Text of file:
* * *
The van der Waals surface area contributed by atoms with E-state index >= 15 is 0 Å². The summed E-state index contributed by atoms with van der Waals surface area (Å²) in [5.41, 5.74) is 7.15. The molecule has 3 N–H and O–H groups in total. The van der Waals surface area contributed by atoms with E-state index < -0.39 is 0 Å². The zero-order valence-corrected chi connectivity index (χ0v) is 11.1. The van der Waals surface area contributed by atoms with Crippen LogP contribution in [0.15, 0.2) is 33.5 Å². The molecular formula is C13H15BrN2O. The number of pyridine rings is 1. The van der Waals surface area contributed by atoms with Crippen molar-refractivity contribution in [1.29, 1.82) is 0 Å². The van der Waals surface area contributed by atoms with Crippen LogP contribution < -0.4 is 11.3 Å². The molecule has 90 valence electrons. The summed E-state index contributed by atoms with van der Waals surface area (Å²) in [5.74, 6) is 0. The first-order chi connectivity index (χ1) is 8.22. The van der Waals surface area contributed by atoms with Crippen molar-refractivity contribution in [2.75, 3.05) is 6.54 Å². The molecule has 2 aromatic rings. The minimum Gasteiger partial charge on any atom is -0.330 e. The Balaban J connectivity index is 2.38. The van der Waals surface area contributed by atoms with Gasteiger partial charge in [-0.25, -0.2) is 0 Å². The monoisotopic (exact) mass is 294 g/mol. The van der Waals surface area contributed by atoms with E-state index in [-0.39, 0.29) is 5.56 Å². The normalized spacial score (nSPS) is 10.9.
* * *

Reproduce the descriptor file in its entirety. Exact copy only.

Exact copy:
The van der Waals surface area contributed by atoms with E-state index >= 15 is 0 Å². The summed E-state index contributed by atoms with van der Waals surface area (Å²) in [5.41, 5.74) is 7.15. The molecule has 3 N–H and O–H groups in total. The van der Waals surface area contributed by atoms with E-state index < -0.39 is 0 Å². The zero-order valence-corrected chi connectivity index (χ0v) is 11.1. The van der Waals surface area contributed by atoms with Crippen LogP contribution in [0.15, 0.2) is 33.5 Å². The molecular formula is C13H15BrN2O. The number of pyridine rings is 1. The van der Waals surface area contributed by atoms with Crippen molar-refractivity contribution in [1.29, 1.82) is 0 Å². The van der Waals surface area contributed by atoms with Crippen LogP contribution < -0.4 is 11.3 Å². The molecule has 90 valence electrons. The summed E-state index contributed by atoms with van der Waals surface area (Å²) in [5.74, 6) is 0. The first-order chi connectivity index (χ1) is 8.22. The van der Waals surface area contributed by atoms with Crippen molar-refractivity contribution in [2.75, 3.05) is 6.54 Å². The molecule has 2 aromatic rings. The minimum Gasteiger partial charge on any atom is -0.330 e. The Balaban J connectivity index is 2.38. The van der Waals surface area contributed by atoms with Gasteiger partial charge in [-0.25, -0.2) is 0 Å². The monoisotopic (exact) mass is 294 g/mol. The van der Waals surface area contributed by atoms with E-state index in [-0.39, 0.29) is 5.56 Å². The normalized spacial score (nSPS) is 10.9.